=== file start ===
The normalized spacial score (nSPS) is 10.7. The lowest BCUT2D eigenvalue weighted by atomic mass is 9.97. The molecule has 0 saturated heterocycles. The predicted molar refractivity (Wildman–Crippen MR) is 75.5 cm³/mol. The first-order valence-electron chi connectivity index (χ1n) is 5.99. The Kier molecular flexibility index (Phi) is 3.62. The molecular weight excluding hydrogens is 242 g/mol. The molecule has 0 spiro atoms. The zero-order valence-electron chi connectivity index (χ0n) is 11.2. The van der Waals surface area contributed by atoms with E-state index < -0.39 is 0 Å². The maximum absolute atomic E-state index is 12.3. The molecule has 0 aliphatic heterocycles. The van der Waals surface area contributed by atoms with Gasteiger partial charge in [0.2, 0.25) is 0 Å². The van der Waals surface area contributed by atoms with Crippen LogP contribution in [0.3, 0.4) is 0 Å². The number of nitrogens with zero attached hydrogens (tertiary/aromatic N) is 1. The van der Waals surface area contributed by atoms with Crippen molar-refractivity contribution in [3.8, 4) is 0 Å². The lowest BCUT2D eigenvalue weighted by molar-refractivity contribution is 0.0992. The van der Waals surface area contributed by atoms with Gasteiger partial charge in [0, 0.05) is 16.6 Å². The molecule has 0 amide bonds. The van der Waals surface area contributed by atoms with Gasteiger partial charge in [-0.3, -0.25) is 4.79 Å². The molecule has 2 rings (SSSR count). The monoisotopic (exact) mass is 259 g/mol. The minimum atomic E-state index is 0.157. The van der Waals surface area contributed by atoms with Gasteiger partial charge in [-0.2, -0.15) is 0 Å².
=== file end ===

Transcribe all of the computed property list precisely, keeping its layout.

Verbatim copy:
The normalized spacial score (nSPS) is 10.7. The lowest BCUT2D eigenvalue weighted by atomic mass is 9.97. The molecule has 0 saturated heterocycles. The predicted molar refractivity (Wildman–Crippen MR) is 75.5 cm³/mol. The first-order valence-electron chi connectivity index (χ1n) is 5.99. The Kier molecular flexibility index (Phi) is 3.62. The molecular weight excluding hydrogens is 242 g/mol. The molecule has 0 spiro atoms. The zero-order valence-electron chi connectivity index (χ0n) is 11.2. The van der Waals surface area contributed by atoms with E-state index < -0.39 is 0 Å². The maximum absolute atomic E-state index is 12.3. The molecule has 0 aliphatic heterocycles. The van der Waals surface area contributed by atoms with Gasteiger partial charge in [0.2, 0.25) is 0 Å². The van der Waals surface area contributed by atoms with Crippen LogP contribution in [0.3, 0.4) is 0 Å². The number of nitrogens with zero attached hydrogens (tertiary/aromatic N) is 1. The van der Waals surface area contributed by atoms with Crippen molar-refractivity contribution in [3.8, 4) is 0 Å². The lowest BCUT2D eigenvalue weighted by molar-refractivity contribution is 0.0992. The van der Waals surface area contributed by atoms with Gasteiger partial charge in [0, 0.05) is 16.6 Å². The molecule has 0 amide bonds. The van der Waals surface area contributed by atoms with Gasteiger partial charge in [-0.3, -0.25) is 4.79 Å². The molecule has 2 rings (SSSR count). The monoisotopic (exact) mass is 259 g/mol. The minimum atomic E-state index is 0.157. The van der Waals surface area contributed by atoms with Gasteiger partial charge in [-0.2, -0.15) is 0 Å².